The montane moist forest ecosytem is the most diverse ecosystem in composition, structure and habitat types.This ecosystem lies on mountaineous area which allows the existence of wide ecological gradients along the altitudes. As a result, large complexes of mountain forest exist forming several distinct vegetation units.The various vegetation types, therefore, support different flora and fauna that can be distinguished as forming unique associations. The structural diversity in the forest also allows both animals and plants to occupy different ecological niche. The moist forests are interspersed also by patches of various grasslands and wetland which have their own unique faunistic as well as floristic associations. The high forests are not only diverse in their composition but hold also important genetic components and populations of wild Coffee and several associated economic plant species. Previous study of the montane moist forests in southwest and Harenna by Kumlachew Yeshitila (1997) and Lisanework Nigatu and Mesfin Tadesse (1989) had shown that more than 160 and 200 vascular plant species were recorded from these forests, respectively.
Several animal species are known to inhabit the montane forest ecosystem although intesive scientific investigations are lacking in the past. Larger mammals living in this ecosystem includes, among others, Lion, Leopard, Black Leopard, Serval Cat, Black
Common Jackal, Wild Dog, Wild Cat, Bush Pig, Giant Forest Hog, Warthog, Bush Bug, Colobus Monkey, Olive Babbon, Grey Duicker and Bush Babby. Although complete inventory is lacking some of the montane moist forest ecosystem is recognized to be important bird areas of Ethiopia (EWNHS, 1996). For example, Bonga forest consists of morethan 15 highland species of birds, Metu-Gore-Tepi forest consists of morethan 16 of which at least two are endemic, and Tiro-Boter-Becho forest have also morethan 32 highland biome species of Birds (EWNHS, 1996).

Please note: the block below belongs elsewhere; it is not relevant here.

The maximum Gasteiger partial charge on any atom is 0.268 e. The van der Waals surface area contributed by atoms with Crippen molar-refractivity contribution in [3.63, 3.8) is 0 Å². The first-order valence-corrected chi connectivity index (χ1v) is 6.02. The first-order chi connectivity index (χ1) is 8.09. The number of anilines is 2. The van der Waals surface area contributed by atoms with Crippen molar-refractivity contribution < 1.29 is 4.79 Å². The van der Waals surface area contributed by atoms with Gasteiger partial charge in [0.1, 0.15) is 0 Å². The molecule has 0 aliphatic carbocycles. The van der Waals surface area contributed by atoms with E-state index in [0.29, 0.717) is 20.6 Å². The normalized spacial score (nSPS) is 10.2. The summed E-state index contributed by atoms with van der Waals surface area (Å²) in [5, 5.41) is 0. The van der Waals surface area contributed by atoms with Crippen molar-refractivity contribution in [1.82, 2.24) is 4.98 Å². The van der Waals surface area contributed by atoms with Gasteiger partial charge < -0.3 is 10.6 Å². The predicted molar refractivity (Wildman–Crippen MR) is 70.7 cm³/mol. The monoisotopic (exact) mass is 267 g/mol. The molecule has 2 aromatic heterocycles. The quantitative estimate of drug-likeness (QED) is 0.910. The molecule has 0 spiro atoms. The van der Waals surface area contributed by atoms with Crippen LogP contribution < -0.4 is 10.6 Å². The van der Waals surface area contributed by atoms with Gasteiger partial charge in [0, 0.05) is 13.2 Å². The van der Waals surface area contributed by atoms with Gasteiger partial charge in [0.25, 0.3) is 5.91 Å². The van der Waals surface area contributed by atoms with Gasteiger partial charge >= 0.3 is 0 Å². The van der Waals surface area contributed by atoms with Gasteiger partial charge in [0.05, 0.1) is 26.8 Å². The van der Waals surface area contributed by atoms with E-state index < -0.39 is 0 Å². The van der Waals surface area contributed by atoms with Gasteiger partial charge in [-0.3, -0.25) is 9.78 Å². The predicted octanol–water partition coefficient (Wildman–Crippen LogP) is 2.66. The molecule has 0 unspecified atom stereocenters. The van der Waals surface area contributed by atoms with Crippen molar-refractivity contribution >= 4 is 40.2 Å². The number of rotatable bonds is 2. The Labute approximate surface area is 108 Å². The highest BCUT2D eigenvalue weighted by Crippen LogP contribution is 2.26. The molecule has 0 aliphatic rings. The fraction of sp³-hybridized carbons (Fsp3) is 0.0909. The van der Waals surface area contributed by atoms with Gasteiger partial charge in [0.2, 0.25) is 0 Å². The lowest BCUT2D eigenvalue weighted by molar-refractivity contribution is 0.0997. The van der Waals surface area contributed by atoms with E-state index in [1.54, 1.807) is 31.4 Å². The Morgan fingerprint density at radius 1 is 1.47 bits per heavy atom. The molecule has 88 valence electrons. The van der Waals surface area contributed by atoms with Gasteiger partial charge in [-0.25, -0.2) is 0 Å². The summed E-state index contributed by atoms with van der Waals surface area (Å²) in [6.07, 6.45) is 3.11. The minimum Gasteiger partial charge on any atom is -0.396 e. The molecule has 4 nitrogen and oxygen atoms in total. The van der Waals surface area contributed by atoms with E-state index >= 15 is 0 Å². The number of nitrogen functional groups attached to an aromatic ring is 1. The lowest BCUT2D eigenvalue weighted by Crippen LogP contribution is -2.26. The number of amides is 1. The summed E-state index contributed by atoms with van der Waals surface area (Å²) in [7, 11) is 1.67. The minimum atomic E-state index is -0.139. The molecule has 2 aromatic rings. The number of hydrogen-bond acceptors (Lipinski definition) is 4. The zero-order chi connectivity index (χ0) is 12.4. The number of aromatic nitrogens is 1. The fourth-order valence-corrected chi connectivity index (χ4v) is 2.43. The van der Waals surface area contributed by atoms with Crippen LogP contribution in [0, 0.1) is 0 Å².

4.4 Uses and values
The montane moist forests are important surces of timber, non timber forest products, agricultural and pasture land, coffee and tea production, and source of raw material supply for various developement works including construction.The non timber forest products include medicinal plants, fuelwood, natural gums, edible fruits, honey, spices and household materials.The southwest forests of Ethiopia have been serving as a major sources of timber for saw log, plywoods, chipwood and paper industries during the last century. For example, over 57,987 m3 of logs, 6273 m3 7701m3 of logs have been removed between 1982 and 1993 from Gera forest, Belete forest and Bonga forests in Oromia and Southern Regions, respectively. Similarly, morethan 30,000 m3 of timber was extracted from Harenna forest between 1982 and 2000 (Getachew Tesfaye, 2001).
The moist montane forests in the country with their many timber-producing tree species have attracted the eyes of several investors in recent years. Forests are being cleared in the pretext of of using the land for Coffee and Tea plantation. Belete forest in Jimma Zone was cleared for coffee plantation while Wushwush was replaced by Tea plantation during the past few decades. Multitudinal benefits have been extracted from the high forests both at local and national level, although information is lacking on the location, amount and type of the different forest products (value) extracted.
Not only plantation Coffee is produced from the montane moist forest ecosystem, but also wild (forest) Coffee are also harvested by the local people in many places of the ecosystem. In addition, as mentioned earlier the montane moist forests of the country are also important bird habitats including some of the notable endemic species such as Rouget’s Rail and Abyssinian Longclaw. Moreover, forest resources of the country ingeneral and the montane moist forests in particular are important components of the planet to sequester the CO2 gases in the Atmosphere and, therefore, a major ‘Carbon sink’ reducing the Green House Gases (GHG). Current estimates has shown that our forests sequester nearly 27,579 Gg of CO2 per annum from the atmoshpere (Million Bekele, 2001) and at present Ethiopia is a net sinker of GHG owing to her natural forest resources. The net GHG emission of the country is only 2,596 Gg per annum (NMSA, 2001).
4.5 Threats and rates of change